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Monday, April 26, 2010

Have You Ever Heard Of: A Post About Obscure Favorites

In my mind, there's only one thing worse than the "what's your favorite book?" question. It's when you actually answer that near-impossible question and get stares so blank you wonder if you'd just been speaking Sanskrit. What? You've never heard of one of my favorite books of all time? What in the name of Edward Bulwer-Lytton is wrong with you? 

Surely, most literary nuts have a book or two on their favorites list that no one else in their literary circles has read, or even heard of. If you love an obscure book, you've probably deluded yourself into believing that it's not as obscure as you might think. Either that, or you take pride in the fact that one of your favorites IS obscure. Of course, what "obscurity" means is as relative and fluid as the "favorite book" question itself. So sometimes it's fun to stick a toe in the literary waters and find out how obscure your obscure favorites really are.

For me, the obscure book and my answer to the dreaded "favorite book" situation above was The Power of One, by Bryce Courtney. This inspirational coming-of-age story about young boxer Peekay is set in appatheid-era South Africa. It's probably better known for its (AWFUL) movie version, but the book is absolutely mesmerizing. Even if you hate boxing, you'll be glued to the pages. It's just a heart-wrenching, beautiful novel.

Another of my favorite obscure novels (though not necessarily favorite overall) is Gospel, by Wilton Barhardt. This long adventure novel about a graduate student's modern-day quest to find a lost gospel is just simply lots of fun. There are also a few scenes that poke subtle fun at fundamentalist Christian doctrine, so if you're into that, you'll probably laugh out loud. I read Gospel soon after I read The Da Vinci Code, and actually liked it much more. But, here's how obsure this one is: It's out of print. If you're interested, though, I've seen it frequently at used book stores.

So what are your favorite obscure novels? Why do you like them? 

19 comments:

  1. I have never read The Power of One but I LOVED the movie. So good. Oh, PK :-)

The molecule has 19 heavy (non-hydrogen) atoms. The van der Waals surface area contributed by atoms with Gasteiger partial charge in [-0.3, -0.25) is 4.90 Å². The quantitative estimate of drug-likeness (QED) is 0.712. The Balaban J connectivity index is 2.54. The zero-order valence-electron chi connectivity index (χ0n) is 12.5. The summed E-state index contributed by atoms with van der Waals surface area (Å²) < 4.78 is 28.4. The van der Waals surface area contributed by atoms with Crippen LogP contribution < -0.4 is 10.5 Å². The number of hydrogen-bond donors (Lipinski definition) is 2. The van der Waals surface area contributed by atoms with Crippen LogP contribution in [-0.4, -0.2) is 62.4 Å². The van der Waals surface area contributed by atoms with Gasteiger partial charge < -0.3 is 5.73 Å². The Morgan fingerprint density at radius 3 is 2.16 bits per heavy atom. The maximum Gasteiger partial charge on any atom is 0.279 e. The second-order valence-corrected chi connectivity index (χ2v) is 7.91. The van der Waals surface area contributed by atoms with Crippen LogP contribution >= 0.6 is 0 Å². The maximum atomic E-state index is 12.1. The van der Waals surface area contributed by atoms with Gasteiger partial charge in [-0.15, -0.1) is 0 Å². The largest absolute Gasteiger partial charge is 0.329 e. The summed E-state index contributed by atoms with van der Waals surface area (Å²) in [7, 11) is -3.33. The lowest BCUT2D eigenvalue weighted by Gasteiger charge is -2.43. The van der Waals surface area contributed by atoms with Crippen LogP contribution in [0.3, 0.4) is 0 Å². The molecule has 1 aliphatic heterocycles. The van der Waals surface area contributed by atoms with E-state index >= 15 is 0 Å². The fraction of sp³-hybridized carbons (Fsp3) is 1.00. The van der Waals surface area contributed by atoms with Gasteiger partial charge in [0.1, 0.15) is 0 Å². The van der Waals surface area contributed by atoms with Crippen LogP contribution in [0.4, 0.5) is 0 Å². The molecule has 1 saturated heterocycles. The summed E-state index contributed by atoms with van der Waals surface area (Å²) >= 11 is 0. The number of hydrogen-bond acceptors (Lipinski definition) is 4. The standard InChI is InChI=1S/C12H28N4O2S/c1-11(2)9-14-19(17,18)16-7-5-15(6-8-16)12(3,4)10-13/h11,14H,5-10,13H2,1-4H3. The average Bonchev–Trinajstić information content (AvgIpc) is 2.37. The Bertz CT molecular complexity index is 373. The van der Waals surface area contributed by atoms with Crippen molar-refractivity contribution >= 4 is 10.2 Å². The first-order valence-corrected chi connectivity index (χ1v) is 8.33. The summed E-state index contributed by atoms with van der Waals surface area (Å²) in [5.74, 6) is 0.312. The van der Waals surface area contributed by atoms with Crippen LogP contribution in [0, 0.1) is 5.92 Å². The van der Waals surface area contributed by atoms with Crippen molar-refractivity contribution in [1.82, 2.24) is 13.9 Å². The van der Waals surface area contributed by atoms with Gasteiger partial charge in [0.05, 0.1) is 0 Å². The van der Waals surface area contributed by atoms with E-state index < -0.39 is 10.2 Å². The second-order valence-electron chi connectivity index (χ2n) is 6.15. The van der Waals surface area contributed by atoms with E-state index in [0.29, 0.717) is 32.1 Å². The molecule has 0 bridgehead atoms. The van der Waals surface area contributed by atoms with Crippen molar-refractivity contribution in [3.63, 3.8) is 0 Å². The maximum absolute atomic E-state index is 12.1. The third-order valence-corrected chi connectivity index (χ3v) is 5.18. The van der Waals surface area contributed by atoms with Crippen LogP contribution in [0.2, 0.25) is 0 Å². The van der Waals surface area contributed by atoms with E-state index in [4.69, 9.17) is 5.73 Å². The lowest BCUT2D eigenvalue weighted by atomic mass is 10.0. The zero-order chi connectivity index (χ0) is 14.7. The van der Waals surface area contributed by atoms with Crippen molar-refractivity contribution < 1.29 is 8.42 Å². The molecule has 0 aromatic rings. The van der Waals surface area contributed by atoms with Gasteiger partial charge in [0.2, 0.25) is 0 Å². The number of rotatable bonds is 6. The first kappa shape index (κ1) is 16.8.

If you would be interested, you could do a post on one of these for my With Reverent Hands series- it's EXACTLY for these types of obscure books!

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  2. Oh Greg, where do I even begin? Actually, my favorites are by an author named Jeffrey Barlough, and they comprise his Western Lights fantasy series. The titles I've read are Dark Sleeper, The House in the High Wood, Strange Cargo, and Bertram of Butter Cross. There's another one, Anchorwick, but I have yet to read it. I can't explain why I like them, other than they pull me out of this world and into Barlough's.

    Great post!

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  3. My favorite book probably of all time is "Forever" by Pete Hamill. Ugh. I love it so much. And another fave is "Kartography" by Kamila Shamsie. But no one has really heard of these. So normally I say "Pride & Prejudice" is my favorite. But I'm not happy about it...

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  4. I have not read the power of one or seen the movie.

    My fav book which I just finished actually is I do not come to you by chance by Adaobi Nwaubani.

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  5. Oh I wish I had a favorite obsure book, but I am afraid my favorites are ones that other people have heard of but not necessarily read. Here are two:
    Shantaram by David Gregory Roberts and Into the Forest by the Late Jean Hegland. Both kept me up late at night, but for different reasons. Shantaram is huge, but well worth it. While Hegland's will have you collecting food and water, just in case...

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  6. i'm thinking part of obscurity is a geographical problem, i think most people in Australia know The Power of One - must be because Bryce Courtney lives here! My new favourite book no-one seems to have heard of is Red Queen by HM Brown. It's Australian too, and won an award but I seem to be one of the only people who've read it!

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  7. @Aarti - Whoops, sorry for bagging on the movie, then. I think I had the typical "loved the book, so hating the movie is natural" reaction. :)